“It may not help if it leads to more practice on a task using already failed strategies, and seeking experts to provide alternative strategies may be more effective than believing that ‘I can’ and other growth notions.”
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Do Teachers in Tennessee Improve Over Time?

Do Teachers in Tennessee Improve Over Time? | Leading Schools | Scoop.it
What The Research Is Finding

In the brief, released today, Papay and Laski find four key results about teacher improvement in Tennessee:

Teachers in Tennessee are improving over the course of their careers on average. This holds true across tested subjects and across measures of teacher effectiveness.

Teacher improvement varies substantially by district and school. In other words, in some places, teachers are improving (on average) at much greater rates than in others.

Teachers in Tennessee appear to improve at about the same rates in higher-poverty schools as in lower-poverty schools.

Teacher improvement appears to be steeper in more recent years.

These findings are particularly important because, while past research has consistently found (as this brief finds in Tennessee) that teachers improve substantially in the first three to five years of their careers, there remain questions as to how much teachers improve in later years. Papay and Laski find that in Tennessee, while the majority (about 56%) of a teacher's improvement occurs in the first three years, roughly 20 to 30% of a teacher's overall improvement occurs between years 5 and 25. Perhaps more importantly, teacher improvement differs systematically across schools and districts — in other words, in some schools, teachers improve much more rapidly than in others.
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Teachers and Principals: Reflect on the WHY- Refine Your Purpose

Teachers and Principals: Reflect on the WHY- Refine Your Purpose | Leading Schools | Scoop.it
When I started as a classroom teacher 18 years ago, my purpose was to help students see the value in being a lifelong learner and to help guide the students toward their full potential. I modeled how to be passionate about learning and how to explore new concepts.  With strong student relationships and structuring the day so the students were “doing”  (believing that students should be empowered to do more than the teacher),   I concentrated my teaching practices on my grade level team’s cohesive beliefs, utilized the published curriculum and three-day district training with fidelity. I relied on the publishers and the minimal teacher PD for my How? and What? My pedagogy was crafted by smashing, tweaking, borrowing and retrofitting for my students.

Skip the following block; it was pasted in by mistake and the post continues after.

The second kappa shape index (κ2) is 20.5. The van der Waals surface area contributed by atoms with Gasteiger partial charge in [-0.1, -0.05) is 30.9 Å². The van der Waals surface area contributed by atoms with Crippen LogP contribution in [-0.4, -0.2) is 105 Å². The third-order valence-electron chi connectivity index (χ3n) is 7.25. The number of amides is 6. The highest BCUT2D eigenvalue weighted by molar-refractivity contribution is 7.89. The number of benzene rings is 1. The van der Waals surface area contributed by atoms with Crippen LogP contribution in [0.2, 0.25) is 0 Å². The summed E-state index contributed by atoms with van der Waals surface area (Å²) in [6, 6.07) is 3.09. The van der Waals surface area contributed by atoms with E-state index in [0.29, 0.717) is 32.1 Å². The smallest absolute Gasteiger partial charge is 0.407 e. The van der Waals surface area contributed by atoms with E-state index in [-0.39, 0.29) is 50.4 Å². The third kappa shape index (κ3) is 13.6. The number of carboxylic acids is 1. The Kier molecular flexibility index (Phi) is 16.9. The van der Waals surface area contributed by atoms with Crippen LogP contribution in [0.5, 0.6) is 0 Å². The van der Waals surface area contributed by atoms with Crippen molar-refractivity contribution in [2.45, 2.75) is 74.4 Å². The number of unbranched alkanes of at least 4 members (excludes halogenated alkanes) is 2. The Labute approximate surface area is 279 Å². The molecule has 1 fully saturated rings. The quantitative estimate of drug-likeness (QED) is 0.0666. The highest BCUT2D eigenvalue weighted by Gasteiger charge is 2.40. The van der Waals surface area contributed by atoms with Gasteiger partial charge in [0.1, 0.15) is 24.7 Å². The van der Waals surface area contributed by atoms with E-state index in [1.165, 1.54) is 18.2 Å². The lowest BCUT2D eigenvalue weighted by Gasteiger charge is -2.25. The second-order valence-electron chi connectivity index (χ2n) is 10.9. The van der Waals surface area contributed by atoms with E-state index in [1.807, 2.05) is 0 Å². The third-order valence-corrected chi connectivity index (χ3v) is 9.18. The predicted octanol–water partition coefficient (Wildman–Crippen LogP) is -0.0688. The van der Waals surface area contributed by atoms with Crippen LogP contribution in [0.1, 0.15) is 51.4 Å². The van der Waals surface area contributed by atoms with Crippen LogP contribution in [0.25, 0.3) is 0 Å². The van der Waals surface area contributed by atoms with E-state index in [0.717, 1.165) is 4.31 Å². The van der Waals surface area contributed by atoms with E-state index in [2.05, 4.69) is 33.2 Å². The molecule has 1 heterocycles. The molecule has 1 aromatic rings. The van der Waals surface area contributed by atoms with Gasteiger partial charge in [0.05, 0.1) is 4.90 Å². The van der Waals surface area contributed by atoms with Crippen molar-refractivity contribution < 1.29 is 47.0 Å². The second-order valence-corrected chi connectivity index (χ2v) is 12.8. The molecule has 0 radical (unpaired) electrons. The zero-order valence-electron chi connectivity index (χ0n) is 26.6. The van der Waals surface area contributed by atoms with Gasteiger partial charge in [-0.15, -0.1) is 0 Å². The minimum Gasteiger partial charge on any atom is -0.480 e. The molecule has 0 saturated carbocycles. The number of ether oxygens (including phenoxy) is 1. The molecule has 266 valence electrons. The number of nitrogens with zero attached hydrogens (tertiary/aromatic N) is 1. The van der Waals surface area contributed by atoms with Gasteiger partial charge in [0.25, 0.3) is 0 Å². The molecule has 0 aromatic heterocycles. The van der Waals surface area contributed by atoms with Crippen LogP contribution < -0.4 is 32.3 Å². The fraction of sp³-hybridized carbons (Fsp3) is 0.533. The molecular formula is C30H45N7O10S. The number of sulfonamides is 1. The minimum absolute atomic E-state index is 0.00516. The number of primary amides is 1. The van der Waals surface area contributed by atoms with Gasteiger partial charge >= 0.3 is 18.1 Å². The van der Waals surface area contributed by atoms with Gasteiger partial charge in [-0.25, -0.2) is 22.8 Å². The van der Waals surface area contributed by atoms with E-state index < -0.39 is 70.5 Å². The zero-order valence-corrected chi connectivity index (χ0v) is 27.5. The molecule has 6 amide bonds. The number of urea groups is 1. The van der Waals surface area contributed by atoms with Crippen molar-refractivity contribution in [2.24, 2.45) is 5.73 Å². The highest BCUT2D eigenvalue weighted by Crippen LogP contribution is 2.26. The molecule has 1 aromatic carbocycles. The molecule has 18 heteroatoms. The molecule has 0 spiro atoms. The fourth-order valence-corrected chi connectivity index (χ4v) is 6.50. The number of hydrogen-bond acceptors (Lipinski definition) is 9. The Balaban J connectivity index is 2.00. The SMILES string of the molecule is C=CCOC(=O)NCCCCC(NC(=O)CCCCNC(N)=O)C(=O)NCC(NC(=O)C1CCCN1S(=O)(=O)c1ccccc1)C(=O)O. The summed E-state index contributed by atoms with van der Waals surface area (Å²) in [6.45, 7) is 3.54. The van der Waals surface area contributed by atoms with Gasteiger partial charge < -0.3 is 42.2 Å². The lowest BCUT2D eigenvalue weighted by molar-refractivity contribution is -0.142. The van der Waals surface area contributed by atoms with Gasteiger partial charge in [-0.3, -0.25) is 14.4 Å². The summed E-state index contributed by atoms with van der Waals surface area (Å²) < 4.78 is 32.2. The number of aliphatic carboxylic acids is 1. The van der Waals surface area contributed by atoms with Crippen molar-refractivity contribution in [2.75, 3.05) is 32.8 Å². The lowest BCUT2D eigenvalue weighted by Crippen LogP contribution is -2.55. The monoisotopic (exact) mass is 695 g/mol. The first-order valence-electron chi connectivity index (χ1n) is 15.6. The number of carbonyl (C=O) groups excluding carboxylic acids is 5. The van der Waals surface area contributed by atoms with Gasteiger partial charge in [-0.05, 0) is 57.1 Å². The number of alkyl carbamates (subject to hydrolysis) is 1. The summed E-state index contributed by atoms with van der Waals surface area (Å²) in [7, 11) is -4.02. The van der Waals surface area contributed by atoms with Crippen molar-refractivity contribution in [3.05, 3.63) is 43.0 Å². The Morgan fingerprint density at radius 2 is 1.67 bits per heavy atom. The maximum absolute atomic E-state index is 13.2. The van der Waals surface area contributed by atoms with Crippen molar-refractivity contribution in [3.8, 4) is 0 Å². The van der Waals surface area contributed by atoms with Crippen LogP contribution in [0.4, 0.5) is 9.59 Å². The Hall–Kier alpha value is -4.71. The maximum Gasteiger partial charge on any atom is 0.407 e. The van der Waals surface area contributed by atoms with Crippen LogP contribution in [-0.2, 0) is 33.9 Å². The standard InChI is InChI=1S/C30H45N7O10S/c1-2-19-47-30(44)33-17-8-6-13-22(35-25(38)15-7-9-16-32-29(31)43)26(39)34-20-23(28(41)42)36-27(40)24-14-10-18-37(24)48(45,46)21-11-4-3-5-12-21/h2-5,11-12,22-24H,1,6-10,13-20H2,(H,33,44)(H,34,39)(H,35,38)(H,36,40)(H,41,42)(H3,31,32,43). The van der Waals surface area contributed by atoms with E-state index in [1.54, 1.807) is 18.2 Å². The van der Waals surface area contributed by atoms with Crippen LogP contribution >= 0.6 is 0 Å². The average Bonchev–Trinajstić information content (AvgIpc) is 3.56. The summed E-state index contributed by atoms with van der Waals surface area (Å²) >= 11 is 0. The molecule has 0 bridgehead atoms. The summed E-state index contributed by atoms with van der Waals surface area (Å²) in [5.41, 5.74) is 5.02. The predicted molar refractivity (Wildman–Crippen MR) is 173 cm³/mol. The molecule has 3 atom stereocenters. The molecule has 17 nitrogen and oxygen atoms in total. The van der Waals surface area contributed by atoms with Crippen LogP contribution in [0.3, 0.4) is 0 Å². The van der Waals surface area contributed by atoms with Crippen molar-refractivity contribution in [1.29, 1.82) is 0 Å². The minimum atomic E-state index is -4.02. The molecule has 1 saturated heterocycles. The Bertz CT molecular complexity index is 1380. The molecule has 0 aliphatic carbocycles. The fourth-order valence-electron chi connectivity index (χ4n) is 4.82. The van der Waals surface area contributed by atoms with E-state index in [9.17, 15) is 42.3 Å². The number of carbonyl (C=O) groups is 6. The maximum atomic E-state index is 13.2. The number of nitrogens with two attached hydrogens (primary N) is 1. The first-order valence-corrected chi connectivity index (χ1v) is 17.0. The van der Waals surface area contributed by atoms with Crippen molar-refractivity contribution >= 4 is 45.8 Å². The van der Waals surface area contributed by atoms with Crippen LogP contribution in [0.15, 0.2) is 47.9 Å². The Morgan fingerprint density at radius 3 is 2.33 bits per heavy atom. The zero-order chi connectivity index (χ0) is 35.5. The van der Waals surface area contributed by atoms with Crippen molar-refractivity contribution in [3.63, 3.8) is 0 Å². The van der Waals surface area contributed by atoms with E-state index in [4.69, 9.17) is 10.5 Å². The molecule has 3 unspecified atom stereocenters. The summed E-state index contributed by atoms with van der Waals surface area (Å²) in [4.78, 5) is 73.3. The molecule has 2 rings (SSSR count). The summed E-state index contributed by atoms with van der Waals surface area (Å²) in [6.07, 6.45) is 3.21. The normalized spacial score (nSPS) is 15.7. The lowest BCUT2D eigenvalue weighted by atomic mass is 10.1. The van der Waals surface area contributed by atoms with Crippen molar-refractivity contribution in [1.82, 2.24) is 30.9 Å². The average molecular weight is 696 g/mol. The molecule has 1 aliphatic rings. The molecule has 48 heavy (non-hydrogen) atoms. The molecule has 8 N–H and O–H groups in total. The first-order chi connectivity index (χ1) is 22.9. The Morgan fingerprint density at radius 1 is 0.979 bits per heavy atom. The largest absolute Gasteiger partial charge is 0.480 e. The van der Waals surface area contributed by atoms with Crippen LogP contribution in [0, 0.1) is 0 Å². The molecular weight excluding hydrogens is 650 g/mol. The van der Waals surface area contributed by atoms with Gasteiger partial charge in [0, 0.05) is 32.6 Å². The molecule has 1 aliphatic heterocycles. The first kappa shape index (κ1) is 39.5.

As my pedagogy has evolved,  I knew it was time to take a step back to adjust my golden circle.  It is time to gather all my reflections and learning…hone in on why teachers and students need me in the educational system.  I don’t deserve a space because I have been claimed a professional due to my credential or my tenured contract.  I deserve a position in education because my purpose in education is reflective to all learners.
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Are Special Education Students Being Written Off?

Are Special Education Students Being Written Off? | Leading Schools | Scoop.it
There are some GenEd teachers who have an incredible ability to change their lessons to meet SpEd students where they are, while also maintaining the passion for truly reaching out to those students.

Others, however, know that SpEd students already have a network of support from their special education teachers so they don’t give them much time or attention. In fact, I’ve noticed that, often times, there’s not much of a purpose whatsoever for SpEd students to spend time in the GenEd setting, other than for interaction.